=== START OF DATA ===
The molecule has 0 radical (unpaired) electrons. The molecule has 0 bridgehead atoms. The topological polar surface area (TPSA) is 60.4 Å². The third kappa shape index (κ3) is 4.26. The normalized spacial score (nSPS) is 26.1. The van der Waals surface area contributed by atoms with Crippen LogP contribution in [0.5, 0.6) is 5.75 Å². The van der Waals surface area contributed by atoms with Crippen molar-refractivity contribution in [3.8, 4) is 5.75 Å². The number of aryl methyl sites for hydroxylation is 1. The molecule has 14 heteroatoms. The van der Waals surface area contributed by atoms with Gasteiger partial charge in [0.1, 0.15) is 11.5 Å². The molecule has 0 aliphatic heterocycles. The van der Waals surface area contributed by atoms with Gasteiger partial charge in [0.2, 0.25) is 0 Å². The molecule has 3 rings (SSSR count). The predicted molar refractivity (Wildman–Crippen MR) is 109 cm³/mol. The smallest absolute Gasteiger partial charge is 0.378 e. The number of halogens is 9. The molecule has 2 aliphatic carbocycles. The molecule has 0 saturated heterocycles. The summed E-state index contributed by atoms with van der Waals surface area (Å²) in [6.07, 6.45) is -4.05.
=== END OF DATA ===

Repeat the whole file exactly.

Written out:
The molecule has 0 radical (unpaired) electrons. The molecule has 0 bridgehead atoms. The topological polar surface area (TPSA) is 60.4 Å². The third kappa shape index (κ3) is 4.26. The normalized spacial score (nSPS) is 26.1. The van der Waals surface area contributed by atoms with Crippen LogP contribution in [0.5, 0.6) is 5.75 Å². The van der Waals surface area contributed by atoms with Crippen molar-refractivity contribution in [3.8, 4) is 5.75 Å². The number of aryl methyl sites for hydroxylation is 1. The molecule has 14 heteroatoms. The van der Waals surface area contributed by atoms with Gasteiger partial charge in [0.1, 0.15) is 11.5 Å². The molecule has 0 aliphatic heterocycles. The van der Waals surface area contributed by atoms with Gasteiger partial charge in [0.2, 0.25) is 0 Å². The molecule has 3 rings (SSSR count). The predicted molar refractivity (Wildman–Crippen MR) is 109 cm³/mol. The smallest absolute Gasteiger partial charge is 0.378 e. The number of halogens is 9. The molecule has 2 aliphatic carbocycles. The molecule has 0 saturated heterocycles. The summed E-state index contributed by atoms with van der Waals surface area (Å²) in [6.07, 6.45) is -4.05.